Last year the Red Sox blew past their international signing bonus pool by early July, nabbing a pair of coveted right-handed pitchers, Anderson Espinoza and Christopher Acosta, for a combined $3.3 million. Then, in March, Boston won the Yoan Moncada sweepstakes with a record-breaking $31.5 million deal. For a franchise already sporting an international flare, from major-league shortstop Xander Bogaerts (2009-’10 class) to top prospects like Rafael Devers (2013-’14) and Manny Margot (2011-’12), the 2014-’15 July 2 signing period represented a further commitment to developing high-upside foreign talent from within the organization.
The downside? The spending spree triggered harsh penalties under MLB’s latest CBA, which included a tax on the amount Boston spent over its near $1.9 million international signing bonus pool — effectively doubling Moncada’s $31.5 million investment to $63 million — and future spending restrictions. Those restrictions prohibit the Red Sox from spending over $300,000 on any single player in both the 2015-’16 and 2016-’17 July 2 signing periods, a roadblock that will keep the Red Sox, along with the Yankees, Diamondbacks, Angels, and Rays, out of the running for any premium international amateur free agents until the summer of 2017. Despite the spending limits — and thanks to a 71-win 2014 season — Boston retains all of its $3,681,000 international bonus pool for the 2015-’16 signing period, the sixth-largest in the league. Even though they can’t splurge on one player, the Sox can spend as much of that bonus pool as they see fit, potentially trading away leftover funds to teams looking to add flexibility of their own.
While the Red Sox won’t grab any headlines for juicy seven-figure bonuses, there’s a good chance they remain a significant player for the $300,000-and-under subset of talent — and when you’re dealing with 16- and 17-year-old kids, sometimes those guys end up providing the most bang-for-buck (for a variety of reasons). Recently, Kiley McDaniel of FanGraphs released a ranked list of international players with projected landing spots, and he has the Red Sox signing Albert Guaimaro and Eduardo Torrealba, a couple of Venezuelan infielders estimated to go in the $300,000 range. Rather than focus too narrowly on individual players, however, I wanted to attempt to outline what kind of strategy the Red Sox might employ this signing period by investigating how under-the-penalty teams have operated in the past.
The Rays, Rangers, and Cubs have each spent one July 2 signing period under spending restrictions (under previous rules, they couldn’t spend more than $250,000 on any player). The following table shows how much each team spent in that period compared to their respective bonus pool, as well as the number of players they signed and how much pool money they dealt away:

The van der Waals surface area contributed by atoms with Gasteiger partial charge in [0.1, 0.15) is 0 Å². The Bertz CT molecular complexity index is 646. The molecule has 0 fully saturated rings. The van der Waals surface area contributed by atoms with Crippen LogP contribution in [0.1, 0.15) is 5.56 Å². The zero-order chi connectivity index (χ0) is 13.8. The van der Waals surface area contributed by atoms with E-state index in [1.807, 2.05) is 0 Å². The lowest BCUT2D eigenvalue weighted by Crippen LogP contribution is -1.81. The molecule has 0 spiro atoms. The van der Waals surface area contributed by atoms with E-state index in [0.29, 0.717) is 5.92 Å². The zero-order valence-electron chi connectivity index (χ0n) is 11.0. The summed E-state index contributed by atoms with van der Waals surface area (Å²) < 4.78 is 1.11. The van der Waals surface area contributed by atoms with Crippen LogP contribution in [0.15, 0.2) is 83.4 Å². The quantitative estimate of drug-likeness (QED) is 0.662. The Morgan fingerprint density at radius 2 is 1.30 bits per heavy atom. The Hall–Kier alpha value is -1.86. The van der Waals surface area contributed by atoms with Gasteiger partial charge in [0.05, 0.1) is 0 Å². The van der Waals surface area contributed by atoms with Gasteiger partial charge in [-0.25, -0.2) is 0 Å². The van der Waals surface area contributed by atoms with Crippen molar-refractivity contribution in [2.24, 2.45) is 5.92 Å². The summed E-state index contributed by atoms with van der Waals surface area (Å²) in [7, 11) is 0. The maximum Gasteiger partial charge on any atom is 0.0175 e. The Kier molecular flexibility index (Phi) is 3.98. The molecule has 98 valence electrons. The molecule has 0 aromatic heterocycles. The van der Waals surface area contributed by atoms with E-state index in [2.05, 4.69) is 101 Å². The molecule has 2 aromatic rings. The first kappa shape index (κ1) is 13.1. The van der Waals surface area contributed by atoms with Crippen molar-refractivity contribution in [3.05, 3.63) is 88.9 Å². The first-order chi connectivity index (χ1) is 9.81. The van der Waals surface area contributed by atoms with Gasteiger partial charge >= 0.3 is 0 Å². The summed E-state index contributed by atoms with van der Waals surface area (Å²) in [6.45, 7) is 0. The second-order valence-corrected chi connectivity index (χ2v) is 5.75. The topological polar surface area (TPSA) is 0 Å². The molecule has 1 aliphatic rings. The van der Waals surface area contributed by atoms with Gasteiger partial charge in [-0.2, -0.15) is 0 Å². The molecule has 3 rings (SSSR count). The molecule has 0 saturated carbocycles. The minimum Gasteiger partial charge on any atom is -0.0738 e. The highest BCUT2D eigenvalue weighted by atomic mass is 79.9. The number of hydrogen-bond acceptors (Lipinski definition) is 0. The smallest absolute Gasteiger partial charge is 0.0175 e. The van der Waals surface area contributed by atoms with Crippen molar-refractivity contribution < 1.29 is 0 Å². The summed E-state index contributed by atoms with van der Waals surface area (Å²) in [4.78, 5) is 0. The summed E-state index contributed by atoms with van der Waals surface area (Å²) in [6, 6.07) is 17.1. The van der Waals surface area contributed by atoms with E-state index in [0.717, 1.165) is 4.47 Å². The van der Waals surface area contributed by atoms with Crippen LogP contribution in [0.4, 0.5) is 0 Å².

|Team||Signing Period||Bonus Pool||Actual Spending*||Players Signed*||Pool Money Traded Away|
Data from Baseball America
*Actual spending and players signed are estimates. BA tracks calendar year spending, but doesn’t appear to track actual spending for a specific signing period. The number of players signed comes from BA’s international reviews, but are also for the calendar year, I believe. Either way, the numbers should be close, as most international players are signed during July and August of the signing period, and I’ve made some slight adjustments to try to estimate actual signing period spending. Consider these numbers, and the ones in the following paragraphs, for illustration purposes and not necessarily exact.
Despite their collective inability to spend over $250,000 on a single player, all three teams were incredibly active during the international amateur signing periods in question. The Rays were the first team to test the system in 2012, when each team was given a $2.9 million bonus pool under the new CBA, and they spent over $4 million to reel in two $1 million-plus pitchers. They responded in the 2013-’14 signing period by inking 43 players to deals, third behind the Dodgers and Yankees, and 14 more than the average team. They weren’t all just $10,000 flyers, either — the Rays signed eight players to six-figure deals, third behind the Rangers (13) and Astros (10).